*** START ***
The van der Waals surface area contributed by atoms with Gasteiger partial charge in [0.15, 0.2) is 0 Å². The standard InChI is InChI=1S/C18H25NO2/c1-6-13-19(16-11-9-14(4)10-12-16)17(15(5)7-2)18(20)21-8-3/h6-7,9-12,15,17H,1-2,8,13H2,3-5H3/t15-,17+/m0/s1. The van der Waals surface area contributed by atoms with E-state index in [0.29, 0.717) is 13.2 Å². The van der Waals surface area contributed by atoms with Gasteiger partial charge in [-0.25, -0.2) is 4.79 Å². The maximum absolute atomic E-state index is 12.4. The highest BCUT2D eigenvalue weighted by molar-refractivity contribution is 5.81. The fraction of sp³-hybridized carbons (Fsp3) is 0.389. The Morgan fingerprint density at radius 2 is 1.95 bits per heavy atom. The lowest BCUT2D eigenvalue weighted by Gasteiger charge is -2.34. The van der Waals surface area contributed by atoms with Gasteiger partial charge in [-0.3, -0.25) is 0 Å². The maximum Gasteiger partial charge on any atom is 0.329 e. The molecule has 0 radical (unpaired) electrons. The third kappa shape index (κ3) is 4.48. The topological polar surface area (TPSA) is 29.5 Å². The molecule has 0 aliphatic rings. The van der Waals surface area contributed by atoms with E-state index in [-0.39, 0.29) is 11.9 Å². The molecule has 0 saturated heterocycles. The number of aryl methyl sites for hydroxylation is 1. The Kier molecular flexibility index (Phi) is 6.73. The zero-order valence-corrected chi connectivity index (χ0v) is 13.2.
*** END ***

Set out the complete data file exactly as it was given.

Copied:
The van der Waals surface area contributed by atoms with Gasteiger partial charge in [0.15, 0.2) is 0 Å². The standard InChI is InChI=1S/C18H25NO2/c1-6-13-19(16-11-9-14(4)10-12-16)17(15(5)7-2)18(20)21-8-3/h6-7,9-12,15,17H,1-2,8,13H2,3-5H3/t15-,17+/m0/s1. The van der Waals surface area contributed by atoms with E-state index in [0.29, 0.717) is 13.2 Å². The van der Waals surface area contributed by atoms with Gasteiger partial charge in [-0.25, -0.2) is 4.79 Å². The maximum absolute atomic E-state index is 12.4. The highest BCUT2D eigenvalue weighted by molar-refractivity contribution is 5.81. The fraction of sp³-hybridized carbons (Fsp3) is 0.389. The Morgan fingerprint density at radius 2 is 1.95 bits per heavy atom. The lowest BCUT2D eigenvalue weighted by Gasteiger charge is -2.34. The van der Waals surface area contributed by atoms with Gasteiger partial charge in [-0.3, -0.25) is 0 Å². The maximum Gasteiger partial charge on any atom is 0.329 e. The molecule has 0 radical (unpaired) electrons. The third kappa shape index (κ3) is 4.48. The topological polar surface area (TPSA) is 29.5 Å². The molecule has 0 aliphatic rings. The van der Waals surface area contributed by atoms with E-state index in [-0.39, 0.29) is 11.9 Å². The molecule has 0 saturated heterocycles. The number of aryl methyl sites for hydroxylation is 1. The Kier molecular flexibility index (Phi) is 6.73. The zero-order valence-corrected chi connectivity index (χ0v) is 13.2.